No One is Giving Away Crypto on Twitter, But those Fake Accounts are a Real Problem
As we reported previously, Twitter has a problem with crypto scams. Crypto celebrities’ pages are being overwhelmed by impersonators.
UPDATE MAY 20th: Months later and this is still a major problem. If more people I realized how bad it was, Twitter would likely be in hot water on some level. Sort of absurd that, for example, a scammer can call themselves Elon Musk and have a certified account just because their @ handle isn’t @ElonMusk (or whatever). I can’t imagine how many people have lost crypto to this scam. Further, because it is crypto, there is no recourse. Not cool.
NOTE: The problem is news, my thoughts on it are opinions.
These impersonators pretend to be the celebrity and then say they are giving away X crypto if you send to Y address (or follow Z steps).
I am not implying that Twitter hasn’t tried to address this, in fact, it looks like they have as the scam has shifted from posting crypto addresses to posting links to addresses.
However, what has been done to address this has not been enough.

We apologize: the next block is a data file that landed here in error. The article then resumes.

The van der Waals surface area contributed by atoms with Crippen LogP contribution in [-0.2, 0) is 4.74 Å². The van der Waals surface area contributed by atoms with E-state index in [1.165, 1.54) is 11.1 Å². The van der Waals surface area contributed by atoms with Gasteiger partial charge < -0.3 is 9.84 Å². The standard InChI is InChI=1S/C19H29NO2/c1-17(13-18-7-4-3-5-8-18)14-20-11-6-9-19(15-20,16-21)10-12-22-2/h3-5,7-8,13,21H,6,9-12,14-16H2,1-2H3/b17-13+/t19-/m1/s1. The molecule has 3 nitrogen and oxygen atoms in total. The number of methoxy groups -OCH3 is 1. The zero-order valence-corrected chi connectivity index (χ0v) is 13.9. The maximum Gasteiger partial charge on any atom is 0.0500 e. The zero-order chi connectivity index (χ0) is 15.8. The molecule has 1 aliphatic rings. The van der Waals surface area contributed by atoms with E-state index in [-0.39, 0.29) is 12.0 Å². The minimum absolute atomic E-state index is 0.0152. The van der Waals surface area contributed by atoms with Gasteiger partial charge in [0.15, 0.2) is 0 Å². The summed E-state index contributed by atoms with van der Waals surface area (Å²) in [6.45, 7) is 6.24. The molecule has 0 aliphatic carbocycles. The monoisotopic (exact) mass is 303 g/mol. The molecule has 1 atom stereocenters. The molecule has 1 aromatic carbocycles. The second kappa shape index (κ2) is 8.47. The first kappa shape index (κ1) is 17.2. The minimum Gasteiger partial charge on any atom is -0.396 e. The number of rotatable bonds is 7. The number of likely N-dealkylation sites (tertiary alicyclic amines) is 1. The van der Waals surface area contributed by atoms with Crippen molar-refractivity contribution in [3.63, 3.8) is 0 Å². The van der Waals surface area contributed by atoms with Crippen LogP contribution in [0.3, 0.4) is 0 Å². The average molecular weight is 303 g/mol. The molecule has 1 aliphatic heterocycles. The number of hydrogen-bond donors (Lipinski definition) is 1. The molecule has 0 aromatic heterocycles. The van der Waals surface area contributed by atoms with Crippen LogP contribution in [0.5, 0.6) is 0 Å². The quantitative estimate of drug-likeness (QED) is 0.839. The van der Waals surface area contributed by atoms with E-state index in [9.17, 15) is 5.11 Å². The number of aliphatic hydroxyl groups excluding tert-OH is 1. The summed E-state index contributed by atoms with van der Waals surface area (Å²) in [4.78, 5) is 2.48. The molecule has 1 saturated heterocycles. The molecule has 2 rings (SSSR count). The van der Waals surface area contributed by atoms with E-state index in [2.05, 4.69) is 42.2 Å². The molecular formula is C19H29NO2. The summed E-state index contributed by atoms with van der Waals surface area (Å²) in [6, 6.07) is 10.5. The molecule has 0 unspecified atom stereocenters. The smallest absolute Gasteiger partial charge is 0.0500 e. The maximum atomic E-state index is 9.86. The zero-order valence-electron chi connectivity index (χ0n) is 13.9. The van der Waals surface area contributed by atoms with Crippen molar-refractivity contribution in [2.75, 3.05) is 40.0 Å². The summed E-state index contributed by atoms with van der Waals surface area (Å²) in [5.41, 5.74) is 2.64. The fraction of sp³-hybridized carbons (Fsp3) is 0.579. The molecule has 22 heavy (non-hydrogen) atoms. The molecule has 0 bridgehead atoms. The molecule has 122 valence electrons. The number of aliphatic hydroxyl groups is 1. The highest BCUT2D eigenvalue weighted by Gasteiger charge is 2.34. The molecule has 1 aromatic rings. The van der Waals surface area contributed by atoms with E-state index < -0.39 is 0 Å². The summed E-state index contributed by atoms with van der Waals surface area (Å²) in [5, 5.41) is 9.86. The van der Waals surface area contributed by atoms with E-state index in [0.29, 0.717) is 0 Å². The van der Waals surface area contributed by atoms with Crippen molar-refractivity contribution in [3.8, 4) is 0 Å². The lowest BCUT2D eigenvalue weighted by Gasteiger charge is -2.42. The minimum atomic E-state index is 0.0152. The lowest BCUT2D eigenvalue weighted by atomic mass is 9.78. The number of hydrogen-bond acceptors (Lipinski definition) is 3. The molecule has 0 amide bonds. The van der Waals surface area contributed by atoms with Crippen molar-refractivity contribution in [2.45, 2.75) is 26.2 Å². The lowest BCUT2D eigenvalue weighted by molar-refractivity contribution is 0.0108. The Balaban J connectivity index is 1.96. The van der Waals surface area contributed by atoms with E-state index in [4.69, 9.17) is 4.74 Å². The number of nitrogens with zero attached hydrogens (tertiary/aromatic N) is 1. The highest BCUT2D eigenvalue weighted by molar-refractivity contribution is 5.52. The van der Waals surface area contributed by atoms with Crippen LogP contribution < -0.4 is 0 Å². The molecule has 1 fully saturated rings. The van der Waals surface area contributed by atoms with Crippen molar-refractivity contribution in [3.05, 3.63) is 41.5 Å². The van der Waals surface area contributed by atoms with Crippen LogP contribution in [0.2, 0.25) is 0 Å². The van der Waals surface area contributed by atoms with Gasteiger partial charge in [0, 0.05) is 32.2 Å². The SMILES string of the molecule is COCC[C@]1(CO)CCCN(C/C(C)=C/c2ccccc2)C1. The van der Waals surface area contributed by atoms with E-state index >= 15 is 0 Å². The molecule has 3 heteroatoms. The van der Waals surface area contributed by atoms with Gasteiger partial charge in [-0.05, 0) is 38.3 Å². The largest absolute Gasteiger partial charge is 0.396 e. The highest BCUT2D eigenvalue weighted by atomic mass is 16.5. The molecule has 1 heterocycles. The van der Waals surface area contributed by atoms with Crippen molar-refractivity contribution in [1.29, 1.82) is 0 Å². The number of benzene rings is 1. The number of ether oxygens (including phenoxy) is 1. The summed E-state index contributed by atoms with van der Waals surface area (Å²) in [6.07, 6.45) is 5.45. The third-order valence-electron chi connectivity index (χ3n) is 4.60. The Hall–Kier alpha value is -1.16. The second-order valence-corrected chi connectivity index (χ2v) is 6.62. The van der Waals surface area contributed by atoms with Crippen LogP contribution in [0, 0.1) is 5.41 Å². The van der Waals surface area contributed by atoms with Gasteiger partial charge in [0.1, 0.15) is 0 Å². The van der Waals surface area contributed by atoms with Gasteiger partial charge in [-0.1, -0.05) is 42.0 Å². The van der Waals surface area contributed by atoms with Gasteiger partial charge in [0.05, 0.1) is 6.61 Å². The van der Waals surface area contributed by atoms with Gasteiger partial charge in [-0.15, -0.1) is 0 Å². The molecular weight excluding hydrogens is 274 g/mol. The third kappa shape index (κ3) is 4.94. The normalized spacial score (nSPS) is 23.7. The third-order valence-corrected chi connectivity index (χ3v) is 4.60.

You don’t need machine learning to go to Charlie Lee’s Twitter and see an example of the problem. You just need a Twitter underling monitoring these pages by hand and banning accounts.
Anyone asking for crypto, everyone replying to them, and every fake account hitting the like button all need their accounts banned.
This would do a valuable service to the crypto community and Twitter. Sure, these people can create more bots, but then ban those.
Another solution would be making a list of celebrity names and then banning people from using that name if they aren’t the person (or making them fill out a form to apply to use the name).
There is more than one way to address this issue. Whatever way it is, make it sensible and quick and fix the problem yesterday.
If I sound annoyed, it is because I am.
Look at how absurd this is; the entire first part of Charlie’s comment section is scam postings. I can’t even follow the conversation on here because legitimate posts are vastly outnumbered by scam comments.
These Twitter impersonation scams have made some of top crypto celebrities’ feeds impossible to enjoy.
I’m not knocking Twitter; Twitter is excellent (and, in a related point, SQ is awesome, especially on crypto). However, as much as we all love Twitter. This is a menace and has to stop.
The resources committed to the problem have not been enough. If they had been, there would be no need to write this article. We already wrote an article on this when it was news a few weeks back.
We will know the problem is fixed when Vitalik “Not giving away ETH” Buterin switches his name back to something like Vitalik “the guy who created the world’s #2 most valuable crypto by market cap” Buterin.
When the most relevant thing about a person like Vitalik on Twitter is that they aren’t giving away crypto, it goes a long way towards underlining this underlying problem.